At this point, I would like to talk a bit about myself outside of medicine. I keep myself busy in what little spare time I have. For example, I have enjoyed photography for many years. I am drawn to textures, unusual angles, and the richness of colours. I love the idea of translating how I see the world onto a piece of paper. I also enjoy running. I find it a personal challenge, where I can set my own goals and meet them. It's also a great way to enjoy the local sights and to burn off stress. I am a music lover too. I maintain a very diverse collection of C.D.'s, and catch the odd live performance when I can. I read as much as time permits. Again it's a diverse collection, but I've maintained a particular interest in modern Canadian literature. I've found it to be a unique opportunity for reflection on our society as well as myself. Finally, I dabble in lots of tasks as an additional creative output. It may be as simple as cooking a new recipe or complex as refinishing furniture. I have knitted scarves and made candles. I am not an expert in any of them, but enjoy having little projects to keep me occupied. On a more personal note, I was born and raised in _______. I have a small but close-knit family. For some years, we were a three-generational home and this included taking care of my ailing grandmother. This has helped me develop a strong sense of family and community. I feel it is a strong part of me and it permeates my personal and professional life.
There are numerous reasons why I am interested in the _______ surgery program in particular. First and foremost, I have enjoyed working here during clerkship. I have respect for those who work here and am confident that I would be well trained. The clinical experience at this school, especially during the early years of residency, is definitely a strength. Furthermore, I have a strong desire to work in _______ at the completion of my training. _______ has a sense of community that is stronger than any other place I have visited. This provides great personal and professional satisfaction. I greatly appreciate feeling connected to the community that I am serving. Of great importance to me as well is the large network of family and friends that I have here. Residency is a demanding time and knowing that I will have support throughout it is very reassuring. Throughout medical school my friends have been my best escape from the intensity of medicine and I do not know if I would have such an outlet in any other city. Which brings me to the city itself: sure the weather may leave something to the imagination, but _______ is still a vibrant place to live. It has great restaurants, excellent music, and amazing people; it's everything I enjoy.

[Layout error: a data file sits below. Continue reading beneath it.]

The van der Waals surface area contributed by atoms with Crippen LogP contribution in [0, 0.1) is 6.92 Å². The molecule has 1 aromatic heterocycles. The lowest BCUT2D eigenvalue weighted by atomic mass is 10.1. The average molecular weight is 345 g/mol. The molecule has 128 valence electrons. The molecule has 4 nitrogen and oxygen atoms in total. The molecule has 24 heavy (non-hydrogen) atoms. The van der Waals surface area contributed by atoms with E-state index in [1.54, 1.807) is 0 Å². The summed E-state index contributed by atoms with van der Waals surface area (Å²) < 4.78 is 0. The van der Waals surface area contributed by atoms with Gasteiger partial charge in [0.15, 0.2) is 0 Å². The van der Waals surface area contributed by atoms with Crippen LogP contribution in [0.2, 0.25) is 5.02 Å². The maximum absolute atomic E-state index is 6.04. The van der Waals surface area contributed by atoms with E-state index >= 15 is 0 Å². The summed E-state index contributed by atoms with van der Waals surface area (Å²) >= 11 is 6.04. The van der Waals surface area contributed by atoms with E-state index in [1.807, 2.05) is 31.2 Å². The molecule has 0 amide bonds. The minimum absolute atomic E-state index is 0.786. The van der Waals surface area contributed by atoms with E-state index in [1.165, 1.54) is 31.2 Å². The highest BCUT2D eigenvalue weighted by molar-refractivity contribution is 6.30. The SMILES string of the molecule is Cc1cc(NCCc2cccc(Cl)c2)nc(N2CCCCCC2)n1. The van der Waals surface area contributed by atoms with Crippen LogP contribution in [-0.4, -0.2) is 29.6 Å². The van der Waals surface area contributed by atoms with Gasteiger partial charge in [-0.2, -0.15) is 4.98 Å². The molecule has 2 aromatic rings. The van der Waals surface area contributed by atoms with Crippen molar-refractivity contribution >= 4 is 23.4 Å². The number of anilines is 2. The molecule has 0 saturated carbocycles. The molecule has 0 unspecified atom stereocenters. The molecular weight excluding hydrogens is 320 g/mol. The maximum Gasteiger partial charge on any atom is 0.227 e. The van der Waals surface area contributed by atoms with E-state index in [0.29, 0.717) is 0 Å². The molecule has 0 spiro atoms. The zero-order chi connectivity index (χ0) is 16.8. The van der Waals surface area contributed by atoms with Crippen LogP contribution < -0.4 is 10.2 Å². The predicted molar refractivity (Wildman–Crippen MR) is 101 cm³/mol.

In conclusion, I hope this has given you some insight into me. I would like to think of
myself as dedicated, talented, and compassionate. I am looking for a residency program that can not only fulfill my professional goals but for an environment that can make that experience enjoyable; I am sure you are looking for the same from your candidates. I look forward to the opportunity to discuss this further. Thank-you very much for your time and consideration.
General Surgery Personal Statement #5
You are welcome to ask for hospital review for residency. We will be providing them to those who ask them first.
The United States Medical Licensing Examination (USMLE) is a three-step examination for medical licensure in the United States. The Federation of State Medical Boards (FSMB) and the National Board of Medical Examiners (NBME) sponsors USMLE.
The Three Steps of the USMLE
Step 1 tests the important concepts of basic sciences basic to the practice of medicine. It also places special emphasis on principles and mechanisms underlying health, disease, and modes of therapy. Step 1 ensures mastery of the sciences that provide a foundation for the safe and competent practice of medicine. It also tests the scientific principles required for maintenance of competence through lifelong learning.
Step 2 CK tests the medical knowledge, skills, and understanding of clinical science essential for the provision of patient care under supervision. It also includes emphasis on health promotion and disease prevention. Step 2 CK ensures that due attention is devoted to principles of clinical sciences and basic patient-centered skills.
Step 2 CS tests your capacity to practice and provide good medical service in real-life situations. It also tests your communication skills.
Step 3 tests your medical knowledge and understanding of biomedical and clinical science essential for the unsupervised practice of medicine. Step 3 provides a final assessment of physicians assuming independent responsibility for delivering general medical care.